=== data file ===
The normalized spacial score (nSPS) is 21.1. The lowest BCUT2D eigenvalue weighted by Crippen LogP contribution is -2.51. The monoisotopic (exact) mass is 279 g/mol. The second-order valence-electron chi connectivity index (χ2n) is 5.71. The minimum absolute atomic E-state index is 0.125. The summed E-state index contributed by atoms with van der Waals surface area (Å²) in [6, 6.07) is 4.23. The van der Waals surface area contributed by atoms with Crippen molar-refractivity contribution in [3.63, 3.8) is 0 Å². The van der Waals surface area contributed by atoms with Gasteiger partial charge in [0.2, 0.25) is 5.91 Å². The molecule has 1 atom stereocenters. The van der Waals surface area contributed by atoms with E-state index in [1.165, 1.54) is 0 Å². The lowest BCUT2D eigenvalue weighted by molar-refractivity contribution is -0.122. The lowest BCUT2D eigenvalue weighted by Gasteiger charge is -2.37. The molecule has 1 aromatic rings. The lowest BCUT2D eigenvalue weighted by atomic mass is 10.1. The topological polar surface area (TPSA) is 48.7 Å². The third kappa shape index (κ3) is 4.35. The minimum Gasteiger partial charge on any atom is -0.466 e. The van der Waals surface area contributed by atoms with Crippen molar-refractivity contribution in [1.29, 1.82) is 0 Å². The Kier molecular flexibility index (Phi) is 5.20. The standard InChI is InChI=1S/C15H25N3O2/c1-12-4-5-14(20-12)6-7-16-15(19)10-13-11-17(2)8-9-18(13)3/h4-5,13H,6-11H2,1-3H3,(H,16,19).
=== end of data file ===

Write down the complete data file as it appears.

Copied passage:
The normalized spacial score (nSPS) is 21.1. The lowest BCUT2D eigenvalue weighted by Crippen LogP contribution is -2.51. The monoisotopic (exact) mass is 279 g/mol. The second-order valence-electron chi connectivity index (χ2n) is 5.71. The minimum absolute atomic E-state index is 0.125. The summed E-state index contributed by atoms with van der Waals surface area (Å²) in [6, 6.07) is 4.23. The van der Waals surface area contributed by atoms with Crippen molar-refractivity contribution in [3.63, 3.8) is 0 Å². The van der Waals surface area contributed by atoms with Gasteiger partial charge in [0.2, 0.25) is 5.91 Å². The molecule has 1 atom stereocenters. The van der Waals surface area contributed by atoms with E-state index in [1.165, 1.54) is 0 Å². The lowest BCUT2D eigenvalue weighted by molar-refractivity contribution is -0.122. The lowest BCUT2D eigenvalue weighted by Gasteiger charge is -2.37. The molecule has 1 aromatic rings. The lowest BCUT2D eigenvalue weighted by atomic mass is 10.1. The topological polar surface area (TPSA) is 48.7 Å². The third kappa shape index (κ3) is 4.35. The minimum Gasteiger partial charge on any atom is -0.466 e. The van der Waals surface area contributed by atoms with Crippen molar-refractivity contribution in [1.29, 1.82) is 0 Å². The Kier molecular flexibility index (Phi) is 5.20. The standard InChI is InChI=1S/C15H25N3O2/c1-12-4-5-14(20-12)6-7-16-15(19)10-13-11-17(2)8-9-18(13)3/h4-5,13H,6-11H2,1-3H3,(H,16,19).